We do just about everything online today, and in the digital age, having good passwords for your accounts isn’t sufficient anymore — and if you’re still using the same login credentials for multiple accounts, then it’s definitely time to upgrade your security setup. An easy way to do that is with a password manager that makes it simple to create and organize secure access codes for all of your accounts, but even that might not be enough to guard your sensitive personal and financial information from prying eyes. Instead, we recommend 1Password, a unique account manager that does more than just organize your logins. It also takes online security to a whole new level by letting you keep all of your accounts completely separate.
Your typical password manager can generate and organize unique credentials for your accounts (sort of like a digital key ring), but 1Password takes things a step further. With 1Password, you get not only a unique, strong passcode for every account, but the app also generates a unique email address as well. When signing up for a new account somewhere or updating some you already have, you simply create a new 1Password-generated email string and password, set up two-factor authentication, and use this new “sock” email and passcode to register. Your real information is kept private, and access codes are securely backed up in your 1Password account, for which you have a master password — the only one you need to remember.
Keeping your important online accounts separated from each other in this way effectively seals them off in the unlikely event that any of them are compromised, limiting any potential damage. The intruder won’t be able to use your 1Password-generated email and password to access any of your other credentials, for example — think of it as closing off a flooded compartment of a ship to prevent the rest of the compartments from taking on water and sinking the boat. However, since 1Password lets you set up two-factor authentication for your accounts (i.e. you will be notified of any attempted logins and can either authorize or block them), it’s highly unlikely that even one of them will be compromised in the first place.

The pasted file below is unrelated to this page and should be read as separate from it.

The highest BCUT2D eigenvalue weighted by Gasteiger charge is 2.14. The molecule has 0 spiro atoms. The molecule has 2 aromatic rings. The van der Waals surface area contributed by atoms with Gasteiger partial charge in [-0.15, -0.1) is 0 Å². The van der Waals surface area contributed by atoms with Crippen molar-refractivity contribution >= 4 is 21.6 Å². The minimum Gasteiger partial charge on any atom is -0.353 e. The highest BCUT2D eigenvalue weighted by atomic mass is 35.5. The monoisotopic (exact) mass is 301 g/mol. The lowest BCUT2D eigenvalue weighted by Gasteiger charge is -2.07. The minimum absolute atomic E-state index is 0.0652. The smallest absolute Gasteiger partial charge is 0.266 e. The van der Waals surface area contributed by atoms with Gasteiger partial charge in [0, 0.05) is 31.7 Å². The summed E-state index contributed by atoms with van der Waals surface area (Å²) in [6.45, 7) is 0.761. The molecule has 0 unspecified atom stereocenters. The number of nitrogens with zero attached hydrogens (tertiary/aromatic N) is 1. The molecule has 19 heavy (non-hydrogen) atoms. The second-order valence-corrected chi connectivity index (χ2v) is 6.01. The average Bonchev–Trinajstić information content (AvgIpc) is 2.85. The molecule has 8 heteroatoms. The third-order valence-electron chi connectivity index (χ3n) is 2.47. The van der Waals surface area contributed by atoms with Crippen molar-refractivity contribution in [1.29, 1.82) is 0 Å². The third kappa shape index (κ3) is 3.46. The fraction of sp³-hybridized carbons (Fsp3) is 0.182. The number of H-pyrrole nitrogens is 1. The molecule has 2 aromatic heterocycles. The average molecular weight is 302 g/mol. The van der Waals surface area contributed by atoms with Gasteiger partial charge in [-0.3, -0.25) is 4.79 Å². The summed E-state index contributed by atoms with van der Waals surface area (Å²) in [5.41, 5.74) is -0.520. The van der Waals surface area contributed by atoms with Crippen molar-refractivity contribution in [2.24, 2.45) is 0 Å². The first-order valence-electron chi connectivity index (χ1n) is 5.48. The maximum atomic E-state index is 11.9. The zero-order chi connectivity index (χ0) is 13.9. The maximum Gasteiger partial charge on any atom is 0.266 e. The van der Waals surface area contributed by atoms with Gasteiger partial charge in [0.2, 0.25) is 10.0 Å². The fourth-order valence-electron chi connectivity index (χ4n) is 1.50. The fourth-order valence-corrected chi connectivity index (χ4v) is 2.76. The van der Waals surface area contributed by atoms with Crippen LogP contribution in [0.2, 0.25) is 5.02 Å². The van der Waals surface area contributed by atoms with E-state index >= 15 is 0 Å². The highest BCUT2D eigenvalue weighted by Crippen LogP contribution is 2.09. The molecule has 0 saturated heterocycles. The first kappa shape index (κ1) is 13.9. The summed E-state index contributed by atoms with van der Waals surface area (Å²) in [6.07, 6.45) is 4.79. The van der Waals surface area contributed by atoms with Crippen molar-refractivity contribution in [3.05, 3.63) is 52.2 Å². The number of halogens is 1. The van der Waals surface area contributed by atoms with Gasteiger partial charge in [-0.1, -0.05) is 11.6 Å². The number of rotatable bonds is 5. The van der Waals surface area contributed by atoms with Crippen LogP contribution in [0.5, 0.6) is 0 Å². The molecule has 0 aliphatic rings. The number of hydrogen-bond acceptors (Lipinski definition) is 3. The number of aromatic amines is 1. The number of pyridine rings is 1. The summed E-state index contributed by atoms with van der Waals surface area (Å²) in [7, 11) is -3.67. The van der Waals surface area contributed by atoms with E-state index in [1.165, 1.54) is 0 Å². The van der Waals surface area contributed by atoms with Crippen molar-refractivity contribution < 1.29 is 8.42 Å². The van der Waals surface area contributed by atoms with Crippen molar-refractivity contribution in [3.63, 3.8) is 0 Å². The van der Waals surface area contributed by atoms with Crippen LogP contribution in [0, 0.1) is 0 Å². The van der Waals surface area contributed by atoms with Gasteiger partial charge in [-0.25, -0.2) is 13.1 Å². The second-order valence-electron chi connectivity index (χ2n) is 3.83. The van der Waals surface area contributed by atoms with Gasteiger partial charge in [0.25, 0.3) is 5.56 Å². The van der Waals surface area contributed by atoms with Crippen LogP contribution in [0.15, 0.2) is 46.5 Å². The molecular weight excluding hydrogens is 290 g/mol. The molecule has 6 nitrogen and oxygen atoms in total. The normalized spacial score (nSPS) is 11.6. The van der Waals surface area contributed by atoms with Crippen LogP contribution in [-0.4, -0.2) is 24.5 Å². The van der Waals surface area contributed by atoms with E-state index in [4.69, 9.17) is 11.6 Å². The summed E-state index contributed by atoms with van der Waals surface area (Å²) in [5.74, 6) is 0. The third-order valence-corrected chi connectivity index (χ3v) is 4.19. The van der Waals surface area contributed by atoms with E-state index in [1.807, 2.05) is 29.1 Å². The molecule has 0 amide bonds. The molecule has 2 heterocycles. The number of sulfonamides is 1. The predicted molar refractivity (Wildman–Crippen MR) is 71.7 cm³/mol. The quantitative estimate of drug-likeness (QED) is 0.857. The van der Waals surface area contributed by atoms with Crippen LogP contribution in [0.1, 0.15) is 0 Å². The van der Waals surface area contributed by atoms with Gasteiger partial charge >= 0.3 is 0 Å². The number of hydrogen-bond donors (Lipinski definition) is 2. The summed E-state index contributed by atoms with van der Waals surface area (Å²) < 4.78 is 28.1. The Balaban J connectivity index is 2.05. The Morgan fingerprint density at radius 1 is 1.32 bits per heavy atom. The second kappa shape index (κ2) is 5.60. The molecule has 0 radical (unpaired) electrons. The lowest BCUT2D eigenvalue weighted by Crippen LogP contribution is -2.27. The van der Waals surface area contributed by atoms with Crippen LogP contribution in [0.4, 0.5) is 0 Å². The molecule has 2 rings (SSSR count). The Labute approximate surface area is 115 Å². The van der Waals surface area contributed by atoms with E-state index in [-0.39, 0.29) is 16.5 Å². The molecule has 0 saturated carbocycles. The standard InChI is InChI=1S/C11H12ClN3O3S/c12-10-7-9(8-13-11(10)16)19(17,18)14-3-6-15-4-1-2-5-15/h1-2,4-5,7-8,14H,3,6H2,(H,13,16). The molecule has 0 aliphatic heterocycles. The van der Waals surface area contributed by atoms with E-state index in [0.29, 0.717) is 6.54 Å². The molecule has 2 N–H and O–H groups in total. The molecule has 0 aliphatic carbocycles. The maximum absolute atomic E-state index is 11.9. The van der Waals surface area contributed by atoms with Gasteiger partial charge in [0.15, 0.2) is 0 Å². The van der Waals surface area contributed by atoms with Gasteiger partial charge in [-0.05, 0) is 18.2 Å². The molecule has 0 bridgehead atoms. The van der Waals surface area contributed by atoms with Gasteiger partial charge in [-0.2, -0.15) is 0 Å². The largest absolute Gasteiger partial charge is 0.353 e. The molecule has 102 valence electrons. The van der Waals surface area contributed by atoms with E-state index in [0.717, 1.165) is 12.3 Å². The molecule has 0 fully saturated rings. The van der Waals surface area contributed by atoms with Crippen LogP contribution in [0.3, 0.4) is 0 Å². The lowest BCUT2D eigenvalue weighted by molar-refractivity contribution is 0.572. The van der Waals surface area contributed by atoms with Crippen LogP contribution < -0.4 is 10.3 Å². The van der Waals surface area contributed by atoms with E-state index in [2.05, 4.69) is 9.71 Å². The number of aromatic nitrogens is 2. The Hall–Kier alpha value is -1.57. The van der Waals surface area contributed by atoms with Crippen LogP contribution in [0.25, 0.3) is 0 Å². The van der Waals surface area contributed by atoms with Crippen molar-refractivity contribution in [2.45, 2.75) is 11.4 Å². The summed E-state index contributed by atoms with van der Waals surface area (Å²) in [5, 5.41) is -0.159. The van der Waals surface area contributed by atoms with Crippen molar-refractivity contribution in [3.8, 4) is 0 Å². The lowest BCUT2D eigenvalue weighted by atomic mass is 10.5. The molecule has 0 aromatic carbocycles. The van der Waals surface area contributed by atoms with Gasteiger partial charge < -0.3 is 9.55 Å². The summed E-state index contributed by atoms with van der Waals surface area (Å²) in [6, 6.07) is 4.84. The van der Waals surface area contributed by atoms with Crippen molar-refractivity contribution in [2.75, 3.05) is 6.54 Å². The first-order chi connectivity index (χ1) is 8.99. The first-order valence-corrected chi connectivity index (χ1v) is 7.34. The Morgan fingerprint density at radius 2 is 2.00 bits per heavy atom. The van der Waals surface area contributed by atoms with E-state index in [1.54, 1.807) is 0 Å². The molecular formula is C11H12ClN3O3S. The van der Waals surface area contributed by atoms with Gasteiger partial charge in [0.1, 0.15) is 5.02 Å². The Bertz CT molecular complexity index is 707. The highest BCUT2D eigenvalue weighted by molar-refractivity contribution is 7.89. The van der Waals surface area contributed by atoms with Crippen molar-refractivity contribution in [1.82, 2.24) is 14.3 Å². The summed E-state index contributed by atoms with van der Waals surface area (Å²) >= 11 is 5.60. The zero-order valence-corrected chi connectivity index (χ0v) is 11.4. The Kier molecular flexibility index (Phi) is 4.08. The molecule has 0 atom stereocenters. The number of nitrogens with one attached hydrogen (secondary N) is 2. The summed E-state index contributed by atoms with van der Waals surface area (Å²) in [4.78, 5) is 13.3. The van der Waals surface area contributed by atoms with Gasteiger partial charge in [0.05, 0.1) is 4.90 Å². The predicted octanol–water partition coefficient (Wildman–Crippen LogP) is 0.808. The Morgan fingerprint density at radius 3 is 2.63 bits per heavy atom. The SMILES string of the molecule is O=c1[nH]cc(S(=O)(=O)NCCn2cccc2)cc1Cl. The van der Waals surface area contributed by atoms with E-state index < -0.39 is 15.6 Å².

No single security method alone is perfect, but by layering multiple protocols together like this, 1Password does a pretty bang-up job of keeping your personal information locked down and away from prying eyes. In fact, 1Password issued a challenge to hackers a few years ago, offering a $100,000 bounty to anybody who could successfully crack its system. So far, nobody has. Furthermore, only you have access to your data thanks to your Secret Key which is kept only on your device — 1Password does not handle your accounts’ login information, and it’s not stored on servers controlled by someone else — and it’s all kept secure with AES 256-bit encryption.
Better still, your 1Password account itself (and the aforementioned master passcode) uses the Secure Remote Password protocol, meaning that your credentials aren’t even sent across the open internet when logging into 1Password. All traffic between you and 1Password servers is fully encrypted, as well, as is all metadata such as image tags and URLs. Finally, your passwords and account information aren’t stored, used, or shared by 1Password in any way, so you can rest easy knowing that no unwanted spectators — not even the folks at 1Password themselves — are laying eyes on your sensitive information. You can install 1Password on Windows, MacOS, Android, iOS, Linux, and Chrome OS computers and devices, and there are also 1Password browser extensions available for Chrome, Brave, Microsoft Edge, and Firefox.
The 1Password subscription can be had for as little as $3 per month when you sign up for the annual Personal plan and pay $36 up-front for a year’s worth of service, but new subscribers can try the service with a 14-day free 1Password trial. The Family plan upgrade gives you coverage for up to five users for $5 per month ($60 billed annually). Need protection for even more users? You can choose from three different business plans, which start at $20 per month for 10 users and can be scaled up from there. The $20 monthly Teams Starter Pack plan is also eligible for the 14-day free 1Password trial as well, so there’s no risk in signing up now and giving it a spin.
- The drawing experience on Chromebooks to get a major boost
- Critical Mac update fixes Safari bug that leaks user data
- This key Windows 11 app is getting an interesting new look
- The best VPN services for 2022
- The best free VPN for 2022